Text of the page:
Apple has filed a patent describing an iPod/iPhone-integrated personal fitness system capable of monitoring and recording personal fitness data, and of sharing and comparing different exerciser’s data using the web.
Patent number 20090221404 involves interfacing portable media devices and sports equipment. It seemingly describes a solution that takes the existing Nike Plus system for personal training and adds numerous bells and whistles.
The abstract of the filing, published last night and filed on September 26, 2008, reads: “Circuits, methods, and apparatus that allow sports or other equipment, such as gym or other cardio equipment, to write data to a media player. Examples further provide the uploading of this data to a computer and third-party website. To monitor progress, the third-party website can be used to track workout data over time. The third party-website can also collect data from other users, which is particularly useful for providing a competitive environment. This data can then be graphically displayed in various ways to provide encouragement.”
The system would enable gym and other such equipment to monitor exercise sessions in order to write that data to the media player. It also lets the data be uploaded to a website, where users can monitor progress over time. That feature also enables data to be gathered from multiple users, so fitness freaks can get all competitive while they sweat over their exercise machines.
Describing the background of the application, Apple writes: “Portable media players have become very popular the past few years and their market penetration shows no signs of abating. People use them when walking, driving, and commuting by bus or train. They are also particularly useful as a distraction or source of entertainment when working out. People often bring these to a gym or similar location to use while exercising.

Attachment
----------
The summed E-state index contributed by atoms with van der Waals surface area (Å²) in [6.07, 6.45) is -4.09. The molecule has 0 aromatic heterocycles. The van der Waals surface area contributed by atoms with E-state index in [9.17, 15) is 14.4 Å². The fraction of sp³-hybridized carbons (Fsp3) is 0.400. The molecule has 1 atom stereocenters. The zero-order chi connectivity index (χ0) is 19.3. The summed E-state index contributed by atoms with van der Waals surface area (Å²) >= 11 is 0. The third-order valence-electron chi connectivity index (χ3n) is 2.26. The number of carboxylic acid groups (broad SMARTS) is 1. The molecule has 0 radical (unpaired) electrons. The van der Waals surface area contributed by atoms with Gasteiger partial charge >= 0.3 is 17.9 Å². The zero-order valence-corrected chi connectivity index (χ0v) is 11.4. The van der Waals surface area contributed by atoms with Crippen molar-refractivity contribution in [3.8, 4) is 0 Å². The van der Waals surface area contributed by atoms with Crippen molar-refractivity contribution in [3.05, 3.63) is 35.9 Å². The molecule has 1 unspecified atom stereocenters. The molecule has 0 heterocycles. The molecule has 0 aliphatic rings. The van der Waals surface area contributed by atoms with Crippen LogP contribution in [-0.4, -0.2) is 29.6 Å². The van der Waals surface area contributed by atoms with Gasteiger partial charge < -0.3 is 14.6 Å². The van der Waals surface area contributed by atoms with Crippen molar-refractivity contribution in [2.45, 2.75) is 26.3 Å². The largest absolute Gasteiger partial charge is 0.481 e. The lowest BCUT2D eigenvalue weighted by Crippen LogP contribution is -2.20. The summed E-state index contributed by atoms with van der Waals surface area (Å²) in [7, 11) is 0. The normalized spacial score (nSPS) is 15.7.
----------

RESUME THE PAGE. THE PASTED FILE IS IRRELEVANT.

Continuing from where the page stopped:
“While exercising, many people like to keep track of their progress. For example, the distance "traveled" while on a treadmill may be recorded and progress over time monitored. This can provide positive feedback when progress is made; it can also provide encouragement to improve when efforts have been somewhat lacking.
“This data is typically recorded using a clipboard and paper or notebook. However, this is somewhat time consuming. Because people often carve a few minutes out of their day to exercise, it is not desirable to lose time keeping track of this data; they may need to quickly return to work or home. Also, since it does not happen automatically, such record keeping can become spotty at times.
“The portable media players that are often found at the gym are capable of carrying data. Unfortunately, there is currently no simple way to transfer workout data to them. That is, there is no easy way to transfer data from equipment in the gym to a portable media player.”
The application then says that a solution to allow sports and other types of equipment to write data to a media player for record-keeping and other purposes is required.
The inventors are Jesse Dorogusker, Scott Krueger, Lawrence Bolton, Emily Schubert, Gregory T. Lydon, Debbie Lambert, Michael Hailey and Donald Ginsburg.
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